Just a few years ago, my books on Afghanistan took up less than one shelf in my office, and were a mixed bag of fiction and non, written by Afghans and Canadians. Now, the collection spills over onto a third shelf and most of the newer additions are purely Canadian and all non-fiction.
It isn't just Canadian journalists and academics who are discovering the grist there is in the military mill. The most compelling stories for someone like me, and for anyone already well familiar with the Afghan mission and Canadian soldiers, are those books written by soldiers themselves.
Two recent entrants in this category - Clearing the Way, the story of 23 Field Squadron combat engineers, written by Major Mark Gasparotto and 10 other members of his team, and A Line in the Sand, by Sudbury emergency doc, and reservist, Captain Ray Wiss - are particularly pleasing in their detail and authenticity. All these boys can also write, and write well.
But as Prime Minister Stephen Harper notes in the foreword to Capt. Wiss's book, though "this has been a widely reported war," there are always insights to be mined and value found in new voices.
Sunray: The Death and Life of Captain Nichola Goddard, is a more conventional offering, though its subject, the young woman whose space-between-her-front-teeth grin is now so familiar across the country, was anything but.
Just 26, Goddard was killed in combat on May 17, 2006. She was the first female soldier to die in battle, the highest-ranking casualty at the time ("Sunray" is military slang for commander), and her death, relatively early in a mission that is soon to wind down for this country (she was the 16th of 152 Canadian soldier to die in Kandahar) was a shocker.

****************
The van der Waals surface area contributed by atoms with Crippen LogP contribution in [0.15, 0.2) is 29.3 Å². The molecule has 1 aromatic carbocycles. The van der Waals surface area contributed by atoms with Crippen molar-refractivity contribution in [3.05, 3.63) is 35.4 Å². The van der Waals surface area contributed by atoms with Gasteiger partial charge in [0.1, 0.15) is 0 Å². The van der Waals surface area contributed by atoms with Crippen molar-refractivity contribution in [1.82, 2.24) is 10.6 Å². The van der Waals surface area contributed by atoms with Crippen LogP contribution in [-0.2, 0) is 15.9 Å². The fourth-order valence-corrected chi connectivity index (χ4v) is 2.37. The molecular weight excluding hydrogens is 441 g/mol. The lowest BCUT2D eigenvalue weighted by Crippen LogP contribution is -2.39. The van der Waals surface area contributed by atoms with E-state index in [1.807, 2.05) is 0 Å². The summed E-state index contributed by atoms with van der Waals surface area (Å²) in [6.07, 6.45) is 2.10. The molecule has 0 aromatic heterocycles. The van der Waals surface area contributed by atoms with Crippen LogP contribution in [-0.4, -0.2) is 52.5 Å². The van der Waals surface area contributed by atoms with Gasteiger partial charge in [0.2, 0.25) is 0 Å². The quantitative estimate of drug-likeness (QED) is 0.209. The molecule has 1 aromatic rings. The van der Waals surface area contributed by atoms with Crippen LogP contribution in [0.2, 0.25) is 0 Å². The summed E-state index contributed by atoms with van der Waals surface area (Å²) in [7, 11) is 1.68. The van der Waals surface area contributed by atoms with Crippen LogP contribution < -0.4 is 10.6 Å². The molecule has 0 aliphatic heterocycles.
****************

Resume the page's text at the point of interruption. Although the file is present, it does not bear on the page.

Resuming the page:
But so, really, was her life.
As Calgary Herald journalist Valerie Fortney tells it, Goddard's choices - first, her enrolment at the Royal Military College in Kingston, her selection of artillery officer as her career and her ascension to Forward Observation Officer, or FOO, one of the most dangerous jobs in an army - bewildered her family, close friends and the author herself.
Though Nichola's parents, Sally and Tim Goddard, and sisters Victoria and Kate, were nonetheless always supportive, her best friend from childhood and maid of honour, Krista MacEachern, at one point pronounced her "almost brain-washed" by RMC and complained they were growing apart. And there is a querulous tone to Fortney's observations throughout the book, as though even now, she finds it surprising that such an accomplished young woman should have joined the army, when so much else was open to her.
Fortney seems to have set out to "answer the question of why this modern-day educated woman would have chosen the profession of warrior" and feels she fell short.
Goddard's family background didn't help - the Goddards were liberal, literate parents who travelled the world to put their "books not bombs philosophy into practice," as Fortney describes it - and even Goddard's "remarkable letters" home, parts of which are reproduced in the book, offer only "some insights into why, with all of life's choices laid out before her, she might choose to kill and risk being killed in a conflict halfway around the world."
In her introduction, the author writes, "Reading her words and hearing her stories, one can come to know Nichola as much as one can know a person they've never met, and understand, if not always agree with, the convictions and overwhelming sense of duty she took to her grave." That, and the observation which follows, that "our comfortable stereotype of the blue beret wearing, non-violent Canadian is an antiquated notion at best," are more revealing of author than subject.
Goddard seems to have been untormented by such doubts. As she had found quickly fulfilment at RMC - being tested physically and intellectually - so did the army prove satisfying. She was her parents' daughter, in that like them, she wanted to leave the world better than she found it, but she was her own woman, too.
As she once told her dad, in a typical Goddard dinner-table debate where Tim Goddard was arguing that education was the key to development in countries like Afghanistan, "You can't do that when the bad guys run things, Dad. They just shoot you. … I do what I do, so you can do what you do."
It was good enough for her father. It ought to be good enough for everyone else.
Globe and Mail columnist Christie Blatchford is the author of Fifteen Days: Stories of Bravery, Friendship, Life and Death from Inside the New Canadian Army. Her book Helpless: Caledonia's Nightmare of Fear and Anarchy, and How the Law Failed All of Us is to be published this fall.